We report here a case in which FNNAC was used in place of FNAC in diagnosing papular skin lesions. This procedure was carried out in a treated patient of carcinoma breast who was on regular follow-up and presented to us with a 20-day history of papular skin lesions over her chest and back.


   Case Report Top


A 48-year-old woman was diagnosed with invasive ductal carcinoma of the left breast 4 years ago. She received neoadjuvant chemotherapy, followed by left modified radical mastectomy. After that, she underwent adjuvant chemotherapy and radiotherapy. She was put on hormone therapy and was on regular follow-up for the last 4 years.

From the last 20 days, she was complaining of painful erythmatous papular skin lesions over her chest and back.

Physical examination revealed multiple round-oval papulovescicular, tender cutaneous lesions ranging in size from 0.2 cm to 0.5 cm in the background of diffuse erythema, scattered over the left side of the chest wall, anterior abdominal wall and back [Figure 1]. The remainder of the physical examination was unremarkable.
Figure 1: Clinial photograph showing papulovescicular lesions over the anterior chest wall (arrow)

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A high index of suspicion for recurrence was made and the patient was advised for FNAC by the clinician.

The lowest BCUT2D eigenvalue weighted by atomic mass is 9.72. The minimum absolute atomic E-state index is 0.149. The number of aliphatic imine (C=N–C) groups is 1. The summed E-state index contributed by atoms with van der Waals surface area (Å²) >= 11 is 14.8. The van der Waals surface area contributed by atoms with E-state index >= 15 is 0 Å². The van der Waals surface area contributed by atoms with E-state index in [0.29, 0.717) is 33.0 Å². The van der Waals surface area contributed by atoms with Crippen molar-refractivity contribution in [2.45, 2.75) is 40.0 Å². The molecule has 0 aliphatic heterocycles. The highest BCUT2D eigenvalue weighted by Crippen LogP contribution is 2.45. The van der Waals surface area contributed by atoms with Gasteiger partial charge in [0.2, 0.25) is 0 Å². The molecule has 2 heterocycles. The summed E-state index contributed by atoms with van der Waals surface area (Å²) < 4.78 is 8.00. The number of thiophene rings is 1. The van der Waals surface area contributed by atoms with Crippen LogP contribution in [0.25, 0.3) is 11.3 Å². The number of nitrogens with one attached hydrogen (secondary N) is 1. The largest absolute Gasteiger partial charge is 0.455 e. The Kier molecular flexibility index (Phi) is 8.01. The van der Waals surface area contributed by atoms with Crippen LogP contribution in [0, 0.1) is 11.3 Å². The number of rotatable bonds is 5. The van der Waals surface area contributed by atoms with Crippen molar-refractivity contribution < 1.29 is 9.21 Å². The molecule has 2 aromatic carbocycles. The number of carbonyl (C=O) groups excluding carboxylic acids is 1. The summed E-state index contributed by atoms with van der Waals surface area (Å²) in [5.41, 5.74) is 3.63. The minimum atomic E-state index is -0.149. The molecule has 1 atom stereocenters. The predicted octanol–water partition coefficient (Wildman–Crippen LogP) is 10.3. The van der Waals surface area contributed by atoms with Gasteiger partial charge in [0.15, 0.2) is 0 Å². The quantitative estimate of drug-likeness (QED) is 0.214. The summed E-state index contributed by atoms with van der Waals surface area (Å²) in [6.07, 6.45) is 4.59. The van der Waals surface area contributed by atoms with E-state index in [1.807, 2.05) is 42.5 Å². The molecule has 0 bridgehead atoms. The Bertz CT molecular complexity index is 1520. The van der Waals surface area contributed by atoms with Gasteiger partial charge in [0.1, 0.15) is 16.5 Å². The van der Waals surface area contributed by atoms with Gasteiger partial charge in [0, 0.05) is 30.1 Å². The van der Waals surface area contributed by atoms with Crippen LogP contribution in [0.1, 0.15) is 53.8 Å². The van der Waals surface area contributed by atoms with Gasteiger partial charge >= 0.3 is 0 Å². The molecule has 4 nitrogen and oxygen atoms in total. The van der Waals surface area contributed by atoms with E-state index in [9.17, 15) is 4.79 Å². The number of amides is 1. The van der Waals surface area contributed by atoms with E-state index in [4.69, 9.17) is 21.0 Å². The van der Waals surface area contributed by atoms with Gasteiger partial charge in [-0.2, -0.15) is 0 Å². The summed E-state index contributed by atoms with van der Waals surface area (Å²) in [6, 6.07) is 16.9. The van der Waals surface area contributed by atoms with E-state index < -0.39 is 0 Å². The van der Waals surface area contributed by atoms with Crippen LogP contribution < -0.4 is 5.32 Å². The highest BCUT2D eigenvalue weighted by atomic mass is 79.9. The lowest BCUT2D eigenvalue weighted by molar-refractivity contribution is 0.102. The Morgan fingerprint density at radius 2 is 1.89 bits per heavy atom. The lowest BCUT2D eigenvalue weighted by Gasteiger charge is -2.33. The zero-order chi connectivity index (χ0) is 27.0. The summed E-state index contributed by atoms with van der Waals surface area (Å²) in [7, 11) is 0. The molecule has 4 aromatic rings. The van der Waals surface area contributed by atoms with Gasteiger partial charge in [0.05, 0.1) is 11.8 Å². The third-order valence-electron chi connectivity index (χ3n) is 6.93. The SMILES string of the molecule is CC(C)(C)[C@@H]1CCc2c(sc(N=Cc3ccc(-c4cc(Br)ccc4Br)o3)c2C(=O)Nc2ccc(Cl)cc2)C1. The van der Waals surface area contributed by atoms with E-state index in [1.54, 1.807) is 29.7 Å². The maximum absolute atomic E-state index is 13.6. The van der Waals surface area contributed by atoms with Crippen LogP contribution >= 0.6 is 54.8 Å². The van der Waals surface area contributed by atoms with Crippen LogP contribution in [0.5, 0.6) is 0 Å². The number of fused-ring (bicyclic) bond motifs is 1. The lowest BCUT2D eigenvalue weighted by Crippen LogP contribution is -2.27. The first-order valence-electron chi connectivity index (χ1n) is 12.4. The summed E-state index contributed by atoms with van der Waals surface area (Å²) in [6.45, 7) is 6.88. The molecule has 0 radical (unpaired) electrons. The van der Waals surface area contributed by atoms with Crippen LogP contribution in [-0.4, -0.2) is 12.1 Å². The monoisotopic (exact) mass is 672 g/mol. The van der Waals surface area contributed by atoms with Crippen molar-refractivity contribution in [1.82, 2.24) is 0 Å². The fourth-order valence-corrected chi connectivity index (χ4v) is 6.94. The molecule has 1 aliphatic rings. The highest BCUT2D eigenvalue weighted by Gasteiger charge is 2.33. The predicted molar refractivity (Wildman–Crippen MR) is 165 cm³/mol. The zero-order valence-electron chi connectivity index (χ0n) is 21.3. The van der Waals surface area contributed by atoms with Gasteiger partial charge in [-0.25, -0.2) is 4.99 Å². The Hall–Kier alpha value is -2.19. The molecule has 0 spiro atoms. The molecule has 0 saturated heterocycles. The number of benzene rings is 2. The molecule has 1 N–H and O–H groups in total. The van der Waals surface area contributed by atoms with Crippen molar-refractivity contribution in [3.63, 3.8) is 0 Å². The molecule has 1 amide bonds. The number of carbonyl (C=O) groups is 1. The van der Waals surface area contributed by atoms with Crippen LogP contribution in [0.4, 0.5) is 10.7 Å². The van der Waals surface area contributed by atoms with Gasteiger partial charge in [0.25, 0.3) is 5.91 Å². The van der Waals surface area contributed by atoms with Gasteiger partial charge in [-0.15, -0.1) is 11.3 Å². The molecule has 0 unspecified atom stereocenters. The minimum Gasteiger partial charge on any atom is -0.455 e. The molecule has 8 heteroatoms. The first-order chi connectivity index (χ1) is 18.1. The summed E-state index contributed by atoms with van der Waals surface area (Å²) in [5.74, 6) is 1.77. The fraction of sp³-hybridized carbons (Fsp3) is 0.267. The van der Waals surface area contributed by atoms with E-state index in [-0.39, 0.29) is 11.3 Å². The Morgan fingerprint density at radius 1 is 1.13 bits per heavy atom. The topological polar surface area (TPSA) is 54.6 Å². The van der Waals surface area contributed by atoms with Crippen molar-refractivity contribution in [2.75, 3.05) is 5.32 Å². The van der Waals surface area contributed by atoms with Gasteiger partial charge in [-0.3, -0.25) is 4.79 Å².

Fine needle aspiration was not successful in this case as the lesions were very small, difficult to fix and yielded inadequate material. Alternatively, FNNAC was performed from the chest wall and back lesions to get adequate material.

Cytology findings were similar from both sites and revealed sheets of pleomorphic cells with a high nucleo-cytoplasmic ratio and prominent nucleoli forming a glandular pattern [Figure 2]. Diagnosis of cutaneous metastases from breast carcinoma (CMBC) was suggested.
Figure 2: Loose clusters of malignant ductal epithelial cells. (H and E, x400). Inset showing gland formation (Pap, x400)

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   Discussion Top


CM from patients of breast carcinoma is not rare, and it is reported in around 23.9% of cases. In most of the cases, it appears within 5 years after the excision and is usually nodular. [6] They can be single or multiple and are usually 1.5-2.0 cm in size. [7] Our patient had CMBC of papulovesicular type in an erythematous background. Such metastases offer an easily accessible tissue sample for rapid cytopathological diagnosis. The peculiar feature in our patient was the presence of very small (<0.5 cm) and extensive papulovescicular skin lesions that were difficult to fix and aspirate. Consequently, only blood was found in the aspirated material on repeated attempts. Hence, an alternative technique of FNNAC was performed. FNNAC is also called cytopuncture or fine needle capillary sampling. It was first used in France in 1982 [8] for breast tumor and later for thyroid, orbital, periorbital and cutaneous tumors. FNNAC sampling eliminates the negative suction pressure employed in FNAC, resulting in less dilution by blood. [9] The important advantages of FNNAC sampling are easy operation and control over operating hand, especially for neck, breast, cutaneous or subcutaneous tissues. [10]